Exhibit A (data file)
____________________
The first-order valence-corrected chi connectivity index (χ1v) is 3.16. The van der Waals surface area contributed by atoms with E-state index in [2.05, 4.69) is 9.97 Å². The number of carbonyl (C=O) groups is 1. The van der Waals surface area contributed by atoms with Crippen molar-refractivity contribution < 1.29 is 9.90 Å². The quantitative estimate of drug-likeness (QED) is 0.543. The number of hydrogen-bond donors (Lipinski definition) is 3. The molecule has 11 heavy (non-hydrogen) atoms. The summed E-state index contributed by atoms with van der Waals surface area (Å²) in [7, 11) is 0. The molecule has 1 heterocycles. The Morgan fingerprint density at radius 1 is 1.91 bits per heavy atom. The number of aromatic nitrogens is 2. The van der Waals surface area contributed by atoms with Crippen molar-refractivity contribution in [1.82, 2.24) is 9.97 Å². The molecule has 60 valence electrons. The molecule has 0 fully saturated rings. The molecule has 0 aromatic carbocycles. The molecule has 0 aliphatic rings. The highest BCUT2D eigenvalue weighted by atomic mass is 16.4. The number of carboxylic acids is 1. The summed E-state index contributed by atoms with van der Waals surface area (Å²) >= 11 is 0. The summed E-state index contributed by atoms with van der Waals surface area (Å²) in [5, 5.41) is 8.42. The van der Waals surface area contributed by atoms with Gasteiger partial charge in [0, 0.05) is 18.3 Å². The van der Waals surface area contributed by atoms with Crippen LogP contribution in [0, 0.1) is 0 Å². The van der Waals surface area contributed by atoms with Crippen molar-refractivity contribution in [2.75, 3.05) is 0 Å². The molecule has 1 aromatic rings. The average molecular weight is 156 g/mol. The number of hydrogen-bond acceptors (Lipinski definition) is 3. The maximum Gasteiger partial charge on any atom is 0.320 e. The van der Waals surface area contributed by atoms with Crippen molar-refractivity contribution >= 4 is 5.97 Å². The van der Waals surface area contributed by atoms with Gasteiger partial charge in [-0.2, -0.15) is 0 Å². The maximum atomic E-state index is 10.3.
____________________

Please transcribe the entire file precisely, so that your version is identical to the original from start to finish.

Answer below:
The first-order valence-corrected chi connectivity index (χ1v) is 3.16. The van der Waals surface area contributed by atoms with E-state index in [2.05, 4.69) is 9.97 Å². The number of carbonyl (C=O) groups is 1. The van der Waals surface area contributed by atoms with Crippen molar-refractivity contribution < 1.29 is 9.90 Å². The quantitative estimate of drug-likeness (QED) is 0.543. The number of hydrogen-bond donors (Lipinski definition) is 3. The molecule has 11 heavy (non-hydrogen) atoms. The summed E-state index contributed by atoms with van der Waals surface area (Å²) in [7, 11) is 0. The molecule has 1 heterocycles. The Morgan fingerprint density at radius 1 is 1.91 bits per heavy atom. The number of aromatic nitrogens is 2. The van der Waals surface area contributed by atoms with Crippen molar-refractivity contribution in [1.82, 2.24) is 9.97 Å². The molecule has 60 valence electrons. The molecule has 0 fully saturated rings. The molecule has 0 aromatic carbocycles. The molecule has 0 aliphatic rings. The highest BCUT2D eigenvalue weighted by atomic mass is 16.4. The number of carboxylic acids is 1. The summed E-state index contributed by atoms with van der Waals surface area (Å²) >= 11 is 0. The summed E-state index contributed by atoms with van der Waals surface area (Å²) in [5, 5.41) is 8.42. The van der Waals surface area contributed by atoms with Gasteiger partial charge in [0, 0.05) is 18.3 Å². The van der Waals surface area contributed by atoms with Crippen LogP contribution in [0, 0.1) is 0 Å². The van der Waals surface area contributed by atoms with Crippen molar-refractivity contribution in [2.75, 3.05) is 0 Å². The molecule has 1 aromatic rings. The average molecular weight is 156 g/mol. The number of hydrogen-bond acceptors (Lipinski definition) is 3. The maximum Gasteiger partial charge on any atom is 0.320 e. The van der Waals surface area contributed by atoms with Crippen molar-refractivity contribution >= 4 is 5.97 Å². The van der Waals surface area contributed by atoms with Gasteiger partial charge in [-0.2, -0.15) is 0 Å². The maximum atomic E-state index is 10.3.